Greece—Tenth Member of the Common Market
Report from Greece
A MONTH before the Tokyo summit, another meeting having to do with economics took place in Athens, Greece. At this meeting the Greek government signed a document with representatives of the nine nations of the Common Market (officially known as the European Economic Community). Thus, Greece became the Common Market’s 10th member. The treaty will officially integrate Greece into the group as of January 1, 1981, after the other member nations have ratified the agreement.
Since the Common Market was established to try to eliminate customs barriers, and to unify transport, trade and farm policies, Greece expects to benefit. One way is in agriculture. Opening up before Greece is the possibility of selling its agricultural products in a huge market made up of over 270 million Europeans. And prospects are that they will obtain better prices than previously possible. Of course, for those who used to buy their products, it will mean higher prices too.
However, Greek industry may not be as competitive as that of the other nine nations because it is less modern. Hence, many wondered just how much the Greek people will really be benefited. As an Athens newspaper commented: “Our way will not be strewn with flowers, and one should not disregard or underestimate the difficulties we shall be called on to face.”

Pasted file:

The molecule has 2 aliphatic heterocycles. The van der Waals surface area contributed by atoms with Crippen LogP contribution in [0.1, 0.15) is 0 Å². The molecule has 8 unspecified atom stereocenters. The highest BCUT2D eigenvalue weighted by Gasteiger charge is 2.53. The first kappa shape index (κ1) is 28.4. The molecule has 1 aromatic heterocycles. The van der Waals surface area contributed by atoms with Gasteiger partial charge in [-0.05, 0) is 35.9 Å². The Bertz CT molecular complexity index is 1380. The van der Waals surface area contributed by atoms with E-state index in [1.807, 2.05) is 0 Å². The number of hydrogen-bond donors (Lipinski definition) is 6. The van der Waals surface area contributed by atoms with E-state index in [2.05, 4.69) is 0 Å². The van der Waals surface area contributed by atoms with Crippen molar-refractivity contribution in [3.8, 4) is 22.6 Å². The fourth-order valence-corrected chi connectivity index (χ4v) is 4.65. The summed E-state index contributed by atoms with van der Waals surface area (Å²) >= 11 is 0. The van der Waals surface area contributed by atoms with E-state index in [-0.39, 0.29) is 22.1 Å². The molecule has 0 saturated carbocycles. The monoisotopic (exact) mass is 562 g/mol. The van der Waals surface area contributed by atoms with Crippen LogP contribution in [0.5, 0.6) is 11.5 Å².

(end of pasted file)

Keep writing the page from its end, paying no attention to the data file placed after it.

Keep in mind, too, that nine other European countries preceded Greece as members of the Common Market. True, they have gained some economic benefits. But have their economic problems been solved, or even reduced? Have they found a solution to their energy crisis, which threatens to crumble the foundations of the Common Market and the world economy as well? Has inflation been conquered in those countries, or unemployment?
Such questions justify the anxieties of those who are not so optimistic about these attempts to solve the problems, not only of Greece, but of all humankind, by imperfect human means.